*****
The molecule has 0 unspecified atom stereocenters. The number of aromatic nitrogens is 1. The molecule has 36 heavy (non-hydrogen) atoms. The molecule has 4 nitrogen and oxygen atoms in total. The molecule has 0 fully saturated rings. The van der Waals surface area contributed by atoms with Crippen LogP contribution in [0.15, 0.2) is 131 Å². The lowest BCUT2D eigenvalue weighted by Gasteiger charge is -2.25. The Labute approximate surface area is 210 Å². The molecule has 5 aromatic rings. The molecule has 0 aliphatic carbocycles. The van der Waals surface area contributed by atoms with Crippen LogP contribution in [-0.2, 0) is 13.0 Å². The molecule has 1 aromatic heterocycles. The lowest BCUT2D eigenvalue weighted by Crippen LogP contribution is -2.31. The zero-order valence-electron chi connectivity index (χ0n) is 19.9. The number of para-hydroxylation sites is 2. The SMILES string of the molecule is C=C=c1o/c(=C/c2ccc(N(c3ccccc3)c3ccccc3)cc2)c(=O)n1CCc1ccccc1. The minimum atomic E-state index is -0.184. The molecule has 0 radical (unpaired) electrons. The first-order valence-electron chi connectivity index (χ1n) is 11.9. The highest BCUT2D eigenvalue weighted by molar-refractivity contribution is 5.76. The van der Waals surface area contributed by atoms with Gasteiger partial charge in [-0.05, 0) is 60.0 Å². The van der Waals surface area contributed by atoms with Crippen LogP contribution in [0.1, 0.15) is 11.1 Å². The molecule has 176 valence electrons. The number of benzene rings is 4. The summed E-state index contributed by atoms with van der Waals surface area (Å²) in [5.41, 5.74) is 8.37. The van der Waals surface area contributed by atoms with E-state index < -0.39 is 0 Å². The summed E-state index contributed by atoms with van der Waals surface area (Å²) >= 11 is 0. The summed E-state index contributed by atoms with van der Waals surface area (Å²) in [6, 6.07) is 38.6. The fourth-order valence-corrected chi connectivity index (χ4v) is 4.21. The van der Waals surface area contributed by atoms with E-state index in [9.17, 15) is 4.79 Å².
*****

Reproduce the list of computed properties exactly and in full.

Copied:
The molecule has 0 unspecified atom stereocenters. The number of aromatic nitrogens is 1. The molecule has 36 heavy (non-hydrogen) atoms. The molecule has 4 nitrogen and oxygen atoms in total. The molecule has 0 fully saturated rings. The van der Waals surface area contributed by atoms with Crippen LogP contribution in [0.15, 0.2) is 131 Å². The lowest BCUT2D eigenvalue weighted by Gasteiger charge is -2.25. The Labute approximate surface area is 210 Å². The molecule has 5 aromatic rings. The molecule has 0 aliphatic carbocycles. The van der Waals surface area contributed by atoms with Crippen LogP contribution in [-0.2, 0) is 13.0 Å². The molecule has 1 aromatic heterocycles. The lowest BCUT2D eigenvalue weighted by Crippen LogP contribution is -2.31. The zero-order valence-electron chi connectivity index (χ0n) is 19.9. The number of para-hydroxylation sites is 2. The SMILES string of the molecule is C=C=c1o/c(=C/c2ccc(N(c3ccccc3)c3ccccc3)cc2)c(=O)n1CCc1ccccc1. The minimum atomic E-state index is -0.184. The molecule has 0 radical (unpaired) electrons. The first-order valence-electron chi connectivity index (χ1n) is 11.9. The highest BCUT2D eigenvalue weighted by molar-refractivity contribution is 5.76. The van der Waals surface area contributed by atoms with Gasteiger partial charge in [-0.05, 0) is 60.0 Å². The van der Waals surface area contributed by atoms with Crippen LogP contribution in [0.1, 0.15) is 11.1 Å². The molecule has 176 valence electrons. The number of benzene rings is 4. The summed E-state index contributed by atoms with van der Waals surface area (Å²) in [5.41, 5.74) is 8.37. The van der Waals surface area contributed by atoms with E-state index < -0.39 is 0 Å². The summed E-state index contributed by atoms with van der Waals surface area (Å²) >= 11 is 0. The summed E-state index contributed by atoms with van der Waals surface area (Å²) in [6, 6.07) is 38.6. The fourth-order valence-corrected chi connectivity index (χ4v) is 4.21. The van der Waals surface area contributed by atoms with E-state index in [9.17, 15) is 4.79 Å².